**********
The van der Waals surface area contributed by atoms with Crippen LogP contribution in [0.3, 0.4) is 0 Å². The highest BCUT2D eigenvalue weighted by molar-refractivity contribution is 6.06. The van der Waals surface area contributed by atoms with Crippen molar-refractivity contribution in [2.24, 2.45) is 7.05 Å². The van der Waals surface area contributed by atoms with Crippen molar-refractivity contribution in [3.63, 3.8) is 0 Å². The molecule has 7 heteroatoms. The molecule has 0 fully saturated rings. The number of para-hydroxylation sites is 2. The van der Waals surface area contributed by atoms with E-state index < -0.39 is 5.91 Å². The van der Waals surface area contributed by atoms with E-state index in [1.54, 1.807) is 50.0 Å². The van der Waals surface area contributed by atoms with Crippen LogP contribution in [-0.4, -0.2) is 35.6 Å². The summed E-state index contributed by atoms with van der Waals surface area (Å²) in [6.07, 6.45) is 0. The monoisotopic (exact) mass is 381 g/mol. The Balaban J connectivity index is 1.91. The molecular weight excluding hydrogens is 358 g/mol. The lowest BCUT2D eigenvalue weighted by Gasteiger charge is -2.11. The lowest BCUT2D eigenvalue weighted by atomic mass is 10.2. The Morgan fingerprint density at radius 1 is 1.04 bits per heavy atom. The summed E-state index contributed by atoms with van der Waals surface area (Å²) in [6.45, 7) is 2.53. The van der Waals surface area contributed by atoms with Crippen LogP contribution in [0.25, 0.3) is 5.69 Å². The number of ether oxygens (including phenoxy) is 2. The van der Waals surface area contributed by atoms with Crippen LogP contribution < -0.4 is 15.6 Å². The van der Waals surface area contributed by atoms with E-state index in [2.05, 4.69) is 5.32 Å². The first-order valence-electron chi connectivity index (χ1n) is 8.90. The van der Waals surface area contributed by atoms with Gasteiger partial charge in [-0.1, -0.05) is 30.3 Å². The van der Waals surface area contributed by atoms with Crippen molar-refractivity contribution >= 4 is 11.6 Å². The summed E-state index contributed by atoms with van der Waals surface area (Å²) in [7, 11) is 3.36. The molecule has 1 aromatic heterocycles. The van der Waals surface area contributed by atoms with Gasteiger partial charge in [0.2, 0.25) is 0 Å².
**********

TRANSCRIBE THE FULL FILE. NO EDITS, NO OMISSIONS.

The van der Waals surface area contributed by atoms with Crippen LogP contribution in [0.3, 0.4) is 0 Å². The highest BCUT2D eigenvalue weighted by molar-refractivity contribution is 6.06. The van der Waals surface area contributed by atoms with Crippen molar-refractivity contribution in [2.24, 2.45) is 7.05 Å². The van der Waals surface area contributed by atoms with Crippen molar-refractivity contribution in [3.63, 3.8) is 0 Å². The molecule has 7 heteroatoms. The molecule has 0 fully saturated rings. The number of para-hydroxylation sites is 2. The van der Waals surface area contributed by atoms with E-state index < -0.39 is 5.91 Å². The van der Waals surface area contributed by atoms with E-state index in [1.54, 1.807) is 50.0 Å². The van der Waals surface area contributed by atoms with Crippen LogP contribution in [-0.4, -0.2) is 35.6 Å². The summed E-state index contributed by atoms with van der Waals surface area (Å²) in [6.07, 6.45) is 0. The monoisotopic (exact) mass is 381 g/mol. The Balaban J connectivity index is 1.91. The molecular weight excluding hydrogens is 358 g/mol. The lowest BCUT2D eigenvalue weighted by Gasteiger charge is -2.11. The lowest BCUT2D eigenvalue weighted by atomic mass is 10.2. The Morgan fingerprint density at radius 1 is 1.04 bits per heavy atom. The summed E-state index contributed by atoms with van der Waals surface area (Å²) in [6.45, 7) is 2.53. The van der Waals surface area contributed by atoms with Crippen LogP contribution in [0.25, 0.3) is 5.69 Å². The number of ether oxygens (including phenoxy) is 2. The van der Waals surface area contributed by atoms with Crippen LogP contribution < -0.4 is 15.6 Å². The van der Waals surface area contributed by atoms with E-state index in [2.05, 4.69) is 5.32 Å². The first-order valence-electron chi connectivity index (χ1n) is 8.90. The van der Waals surface area contributed by atoms with Gasteiger partial charge in [-0.1, -0.05) is 30.3 Å². The van der Waals surface area contributed by atoms with Crippen molar-refractivity contribution >= 4 is 11.6 Å². The summed E-state index contributed by atoms with van der Waals surface area (Å²) in [7, 11) is 3.36. The molecule has 1 aromatic heterocycles. The van der Waals surface area contributed by atoms with Gasteiger partial charge in [0.2, 0.25) is 0 Å².